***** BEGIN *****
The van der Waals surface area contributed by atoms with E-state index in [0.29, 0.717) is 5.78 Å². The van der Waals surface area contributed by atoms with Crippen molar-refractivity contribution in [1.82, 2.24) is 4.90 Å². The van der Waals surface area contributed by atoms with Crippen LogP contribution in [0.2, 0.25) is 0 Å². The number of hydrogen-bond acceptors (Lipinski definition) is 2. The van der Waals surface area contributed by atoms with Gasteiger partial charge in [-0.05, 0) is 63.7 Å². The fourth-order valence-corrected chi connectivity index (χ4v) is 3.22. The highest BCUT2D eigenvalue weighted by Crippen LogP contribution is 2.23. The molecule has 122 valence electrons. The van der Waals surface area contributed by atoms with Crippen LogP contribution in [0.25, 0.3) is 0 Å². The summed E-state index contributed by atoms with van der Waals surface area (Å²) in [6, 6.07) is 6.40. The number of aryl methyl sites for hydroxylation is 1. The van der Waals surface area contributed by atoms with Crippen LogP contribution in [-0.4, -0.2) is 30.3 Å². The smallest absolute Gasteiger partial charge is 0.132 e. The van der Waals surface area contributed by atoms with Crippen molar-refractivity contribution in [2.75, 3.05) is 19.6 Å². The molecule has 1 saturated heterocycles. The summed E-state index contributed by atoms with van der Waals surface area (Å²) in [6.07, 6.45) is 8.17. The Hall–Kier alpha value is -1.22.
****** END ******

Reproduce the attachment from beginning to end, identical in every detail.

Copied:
The van der Waals surface area contributed by atoms with E-state index in [0.29, 0.717) is 5.78 Å². The van der Waals surface area contributed by atoms with Crippen molar-refractivity contribution in [1.82, 2.24) is 4.90 Å². The van der Waals surface area contributed by atoms with Crippen LogP contribution in [0.2, 0.25) is 0 Å². The number of hydrogen-bond acceptors (Lipinski definition) is 2. The van der Waals surface area contributed by atoms with Gasteiger partial charge in [-0.05, 0) is 63.7 Å². The fourth-order valence-corrected chi connectivity index (χ4v) is 3.22. The highest BCUT2D eigenvalue weighted by Crippen LogP contribution is 2.23. The molecule has 122 valence electrons. The van der Waals surface area contributed by atoms with Crippen LogP contribution in [0.25, 0.3) is 0 Å². The summed E-state index contributed by atoms with van der Waals surface area (Å²) in [6, 6.07) is 6.40. The number of aryl methyl sites for hydroxylation is 1. The van der Waals surface area contributed by atoms with Crippen LogP contribution in [-0.4, -0.2) is 30.3 Å². The smallest absolute Gasteiger partial charge is 0.132 e. The van der Waals surface area contributed by atoms with Crippen molar-refractivity contribution in [2.75, 3.05) is 19.6 Å². The molecule has 1 saturated heterocycles. The summed E-state index contributed by atoms with van der Waals surface area (Å²) in [6.07, 6.45) is 8.17. The Hall–Kier alpha value is -1.22.